Paganistan: Notes from the Secret Commonwealth

In Which One Midwest Man-in-Black Confers, Converses & Otherwise Hob-Nobs with his Fellow Hob-Men (& -Women) Concerning the Sundry Ways of the Famed but Ill-Starred Tribe of Witches.

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The Ring and The Axe

It is, without doubt, one of the most chilling moments of Rosemary Sutcliff's 1954 novel, The Eagle of the Ninth.

Beyond, all was shadow, but as Marcus moved forward with the light, past the midnight offering, the shadows drew back, and he saw that they were standing in a vast circular chamber, the stone walls of which ran up out of the candle-light and seemed to bend together high overhead into some kind of dome....

The place was empty, and its emptiness seemed to add a hundredfold to its menace. Marcus did not know what he had expected to find here, but he had not expected to find nothing—nothing at all, save that at the exact centre of the floor lay a great ring of what appeared to be white jadite, a foot or more across, and a superbly shaped axehead of the same material, arranged so that one corner of the blade very slightly overlapped the ring.

That was all.

Esca's hand was on his arm, and his voice whispering urgently into his ear: 'It is strong magic. Do not touch it!' (Sutcliff 176-7)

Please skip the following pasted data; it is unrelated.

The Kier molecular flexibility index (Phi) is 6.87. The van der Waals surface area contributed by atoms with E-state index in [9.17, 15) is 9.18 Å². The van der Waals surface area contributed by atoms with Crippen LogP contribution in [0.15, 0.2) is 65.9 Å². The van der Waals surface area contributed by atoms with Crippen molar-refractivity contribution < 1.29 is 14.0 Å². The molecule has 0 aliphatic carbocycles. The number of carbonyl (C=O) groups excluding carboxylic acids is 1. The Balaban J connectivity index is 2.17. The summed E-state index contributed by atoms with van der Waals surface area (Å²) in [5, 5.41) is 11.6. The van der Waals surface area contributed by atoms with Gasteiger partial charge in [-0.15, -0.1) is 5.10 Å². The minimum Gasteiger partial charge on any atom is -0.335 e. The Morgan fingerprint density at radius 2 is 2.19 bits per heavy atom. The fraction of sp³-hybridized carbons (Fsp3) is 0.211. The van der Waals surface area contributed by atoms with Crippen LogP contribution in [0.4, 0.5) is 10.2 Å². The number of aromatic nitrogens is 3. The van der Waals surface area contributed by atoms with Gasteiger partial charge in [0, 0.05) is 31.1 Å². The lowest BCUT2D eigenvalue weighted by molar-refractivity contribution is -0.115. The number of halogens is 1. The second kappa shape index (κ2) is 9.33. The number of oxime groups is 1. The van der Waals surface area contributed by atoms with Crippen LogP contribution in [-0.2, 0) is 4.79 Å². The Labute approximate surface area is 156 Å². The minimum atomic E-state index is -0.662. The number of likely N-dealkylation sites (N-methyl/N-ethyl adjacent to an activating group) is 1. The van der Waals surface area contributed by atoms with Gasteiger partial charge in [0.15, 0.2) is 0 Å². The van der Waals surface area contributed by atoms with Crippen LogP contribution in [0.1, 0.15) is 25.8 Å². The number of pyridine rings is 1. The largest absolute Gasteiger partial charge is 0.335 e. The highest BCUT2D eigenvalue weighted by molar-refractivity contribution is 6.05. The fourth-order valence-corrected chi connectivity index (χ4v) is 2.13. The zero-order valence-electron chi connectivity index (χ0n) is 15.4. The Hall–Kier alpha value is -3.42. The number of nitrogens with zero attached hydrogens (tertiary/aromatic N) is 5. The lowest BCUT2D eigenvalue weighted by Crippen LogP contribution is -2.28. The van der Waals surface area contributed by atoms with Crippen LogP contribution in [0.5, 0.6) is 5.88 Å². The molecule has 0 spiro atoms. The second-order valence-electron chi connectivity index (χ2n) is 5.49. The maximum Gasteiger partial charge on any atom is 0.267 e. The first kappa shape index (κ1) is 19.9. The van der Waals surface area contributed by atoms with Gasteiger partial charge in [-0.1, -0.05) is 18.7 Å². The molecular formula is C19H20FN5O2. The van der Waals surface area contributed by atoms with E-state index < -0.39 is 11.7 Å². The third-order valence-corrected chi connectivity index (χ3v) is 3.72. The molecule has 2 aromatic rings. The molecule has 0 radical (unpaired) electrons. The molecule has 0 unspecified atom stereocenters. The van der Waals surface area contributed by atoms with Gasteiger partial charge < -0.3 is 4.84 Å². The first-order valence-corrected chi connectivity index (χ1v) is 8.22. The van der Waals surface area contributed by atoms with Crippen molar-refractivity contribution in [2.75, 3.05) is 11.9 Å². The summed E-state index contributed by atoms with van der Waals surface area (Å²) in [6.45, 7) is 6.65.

Strong magic indeed.

The year is circa 125 CE. Ex-centurion Marcus Aquila and his friend Esca Mac Cunoval have secretly entered (for reasons that I won't go into here) into the highest holy place of the Seal People on what is now the coast of Scotland.

And this, at the throbbing heart of the magic of the tribe, is what they find: the Ring and the Axe.

I grew up reading the novels of Rosemary Sutcliff (1920-1992), and I still re-read them regularly. Confined to a wheelchair for most of her life as the result of a childhood illness, Sutcliff read voraciously in the history and archaeology of the period that she loved best, Roman Britain, the setting for most of her novels. She also knew her Murray, Gardner, and Lethbridge, and her understanding of the Old Religions was profound. She is one of the reasons why I'm pagan today; I pour to her memory every Samhain.

The mysterious Ring and Axe of the Seal People's holy place is drawn from an actual discovery. Precisely these were found, slightly overlapped, when the great mound was excavated at Mané-er-Hroek near Locmariaquer in Brittany in 1863 (Burl 149).

What do they represent, and why would they lie at the very heart of the life of the tribe?

In matters such as these, touching on the Greater Mysteries, to say too much can sometimes amount to profanation.

But this much let me say: those who know the mystery of Blade and Cup, or Cauldron and Spear, will readily understand.


Aubrey Burl, Megalithic Brittany: A Guide to Over 350 Ancient Sites and Monuments (1985). Thames and Hudson.

Rosemary Sutcliff, The Eagle of the Ninth (1954). Oxford University Press.


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Poet, scholar and storyteller Steven Posch was raised in the hardwood forests of western Pennsylvania by white-tailed deer. (That's the story, anyway.) He emigrated to Paganistan in 1979 and by sheer dint of personality has become one of Lake Country's foremost men-in-black. He is current keeper of the Minnesota Ooser.


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